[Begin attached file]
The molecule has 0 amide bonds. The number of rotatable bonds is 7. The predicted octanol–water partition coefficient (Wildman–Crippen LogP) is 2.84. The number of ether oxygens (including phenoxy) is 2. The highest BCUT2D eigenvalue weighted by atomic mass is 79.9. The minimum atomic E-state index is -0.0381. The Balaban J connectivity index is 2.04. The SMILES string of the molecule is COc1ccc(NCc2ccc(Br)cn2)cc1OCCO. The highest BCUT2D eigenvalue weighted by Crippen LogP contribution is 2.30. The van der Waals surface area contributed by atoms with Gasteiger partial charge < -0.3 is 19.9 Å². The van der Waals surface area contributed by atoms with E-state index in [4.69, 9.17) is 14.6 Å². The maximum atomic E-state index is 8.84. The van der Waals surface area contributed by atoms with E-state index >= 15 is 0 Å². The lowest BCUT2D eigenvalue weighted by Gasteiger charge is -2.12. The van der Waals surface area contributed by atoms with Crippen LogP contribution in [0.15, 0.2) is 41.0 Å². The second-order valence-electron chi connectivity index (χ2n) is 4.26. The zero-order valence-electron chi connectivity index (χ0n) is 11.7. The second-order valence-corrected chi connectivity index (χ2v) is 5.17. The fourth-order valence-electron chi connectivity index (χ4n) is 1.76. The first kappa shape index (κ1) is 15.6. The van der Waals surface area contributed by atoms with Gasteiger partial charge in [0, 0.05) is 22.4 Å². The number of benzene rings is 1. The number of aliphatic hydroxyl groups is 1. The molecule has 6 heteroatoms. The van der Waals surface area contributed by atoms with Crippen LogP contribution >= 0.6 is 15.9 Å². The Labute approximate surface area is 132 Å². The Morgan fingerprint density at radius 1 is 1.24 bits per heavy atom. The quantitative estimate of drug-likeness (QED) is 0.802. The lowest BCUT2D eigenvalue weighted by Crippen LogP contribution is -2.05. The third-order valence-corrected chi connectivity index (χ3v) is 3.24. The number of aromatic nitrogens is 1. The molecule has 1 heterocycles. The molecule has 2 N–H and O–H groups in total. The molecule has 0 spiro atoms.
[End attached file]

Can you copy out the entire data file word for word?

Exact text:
The molecule has 0 amide bonds. The number of rotatable bonds is 7. The predicted octanol–water partition coefficient (Wildman–Crippen LogP) is 2.84. The number of ether oxygens (including phenoxy) is 2. The highest BCUT2D eigenvalue weighted by atomic mass is 79.9. The minimum atomic E-state index is -0.0381. The Balaban J connectivity index is 2.04. The SMILES string of the molecule is COc1ccc(NCc2ccc(Br)cn2)cc1OCCO. The highest BCUT2D eigenvalue weighted by Crippen LogP contribution is 2.30. The van der Waals surface area contributed by atoms with Gasteiger partial charge < -0.3 is 19.9 Å². The van der Waals surface area contributed by atoms with E-state index in [4.69, 9.17) is 14.6 Å². The maximum atomic E-state index is 8.84. The van der Waals surface area contributed by atoms with E-state index >= 15 is 0 Å². The lowest BCUT2D eigenvalue weighted by Gasteiger charge is -2.12. The van der Waals surface area contributed by atoms with Crippen LogP contribution in [0.15, 0.2) is 41.0 Å². The second-order valence-electron chi connectivity index (χ2n) is 4.26. The zero-order valence-electron chi connectivity index (χ0n) is 11.7. The second-order valence-corrected chi connectivity index (χ2v) is 5.17. The fourth-order valence-electron chi connectivity index (χ4n) is 1.76. The first kappa shape index (κ1) is 15.6. The van der Waals surface area contributed by atoms with Gasteiger partial charge in [0, 0.05) is 22.4 Å². The number of benzene rings is 1. The number of aliphatic hydroxyl groups is 1. The molecule has 6 heteroatoms. The van der Waals surface area contributed by atoms with Crippen LogP contribution >= 0.6 is 15.9 Å². The Labute approximate surface area is 132 Å². The Morgan fingerprint density at radius 1 is 1.24 bits per heavy atom. The quantitative estimate of drug-likeness (QED) is 0.802. The lowest BCUT2D eigenvalue weighted by Crippen LogP contribution is -2.05. The third-order valence-corrected chi connectivity index (χ3v) is 3.24. The number of aromatic nitrogens is 1. The molecule has 1 heterocycles. The molecule has 2 N–H and O–H groups in total. The molecule has 0 spiro atoms.